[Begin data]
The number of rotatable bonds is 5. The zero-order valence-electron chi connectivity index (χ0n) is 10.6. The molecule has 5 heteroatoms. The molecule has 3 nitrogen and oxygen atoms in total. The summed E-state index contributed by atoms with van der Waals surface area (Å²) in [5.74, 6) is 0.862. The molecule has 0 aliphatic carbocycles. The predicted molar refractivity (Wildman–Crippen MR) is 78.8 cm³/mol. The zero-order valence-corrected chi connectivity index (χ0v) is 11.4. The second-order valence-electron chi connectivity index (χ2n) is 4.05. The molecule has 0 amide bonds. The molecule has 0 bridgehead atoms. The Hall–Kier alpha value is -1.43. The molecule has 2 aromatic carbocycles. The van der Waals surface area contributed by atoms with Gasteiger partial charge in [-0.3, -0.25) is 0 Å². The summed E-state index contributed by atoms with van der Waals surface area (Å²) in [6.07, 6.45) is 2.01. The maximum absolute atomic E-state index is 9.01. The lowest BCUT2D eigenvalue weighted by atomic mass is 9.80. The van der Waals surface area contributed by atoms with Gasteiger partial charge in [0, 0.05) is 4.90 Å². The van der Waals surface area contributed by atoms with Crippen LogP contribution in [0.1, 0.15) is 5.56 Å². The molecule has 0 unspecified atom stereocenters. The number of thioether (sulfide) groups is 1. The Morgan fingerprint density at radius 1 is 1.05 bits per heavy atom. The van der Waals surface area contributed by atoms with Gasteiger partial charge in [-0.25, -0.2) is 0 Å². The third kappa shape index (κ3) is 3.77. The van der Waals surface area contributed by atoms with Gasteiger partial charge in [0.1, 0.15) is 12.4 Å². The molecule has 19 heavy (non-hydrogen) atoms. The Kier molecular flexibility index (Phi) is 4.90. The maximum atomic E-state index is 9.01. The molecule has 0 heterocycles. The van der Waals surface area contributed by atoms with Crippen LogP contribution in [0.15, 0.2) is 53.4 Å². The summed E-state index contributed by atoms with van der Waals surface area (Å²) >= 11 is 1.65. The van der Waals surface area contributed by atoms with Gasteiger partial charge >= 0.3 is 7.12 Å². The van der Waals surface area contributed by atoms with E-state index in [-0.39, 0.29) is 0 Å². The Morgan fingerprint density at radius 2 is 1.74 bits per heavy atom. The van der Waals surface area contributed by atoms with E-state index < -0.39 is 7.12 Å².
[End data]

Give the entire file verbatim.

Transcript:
The number of rotatable bonds is 5. The zero-order valence-electron chi connectivity index (χ0n) is 10.6. The molecule has 5 heteroatoms. The molecule has 3 nitrogen and oxygen atoms in total. The summed E-state index contributed by atoms with van der Waals surface area (Å²) in [5.74, 6) is 0.862. The molecule has 0 aliphatic carbocycles. The predicted molar refractivity (Wildman–Crippen MR) is 78.8 cm³/mol. The zero-order valence-corrected chi connectivity index (χ0v) is 11.4. The second-order valence-electron chi connectivity index (χ2n) is 4.05. The molecule has 0 amide bonds. The molecule has 0 bridgehead atoms. The Hall–Kier alpha value is -1.43. The molecule has 2 aromatic carbocycles. The van der Waals surface area contributed by atoms with Gasteiger partial charge in [-0.3, -0.25) is 0 Å². The summed E-state index contributed by atoms with van der Waals surface area (Å²) in [6.07, 6.45) is 2.01. The maximum absolute atomic E-state index is 9.01. The lowest BCUT2D eigenvalue weighted by atomic mass is 9.80. The van der Waals surface area contributed by atoms with Gasteiger partial charge in [0, 0.05) is 4.90 Å². The van der Waals surface area contributed by atoms with Crippen LogP contribution in [0.1, 0.15) is 5.56 Å². The molecule has 0 unspecified atom stereocenters. The number of thioether (sulfide) groups is 1. The Morgan fingerprint density at radius 1 is 1.05 bits per heavy atom. The van der Waals surface area contributed by atoms with Gasteiger partial charge in [-0.25, -0.2) is 0 Å². The third kappa shape index (κ3) is 3.77. The van der Waals surface area contributed by atoms with Gasteiger partial charge in [0.1, 0.15) is 12.4 Å². The molecule has 19 heavy (non-hydrogen) atoms. The Kier molecular flexibility index (Phi) is 4.90. The maximum atomic E-state index is 9.01. The molecule has 0 heterocycles. The van der Waals surface area contributed by atoms with Crippen LogP contribution in [0.15, 0.2) is 53.4 Å². The summed E-state index contributed by atoms with van der Waals surface area (Å²) >= 11 is 1.65. The van der Waals surface area contributed by atoms with Gasteiger partial charge >= 0.3 is 7.12 Å². The van der Waals surface area contributed by atoms with E-state index in [-0.39, 0.29) is 0 Å². The Morgan fingerprint density at radius 2 is 1.74 bits per heavy atom. The van der Waals surface area contributed by atoms with E-state index < -0.39 is 7.12 Å².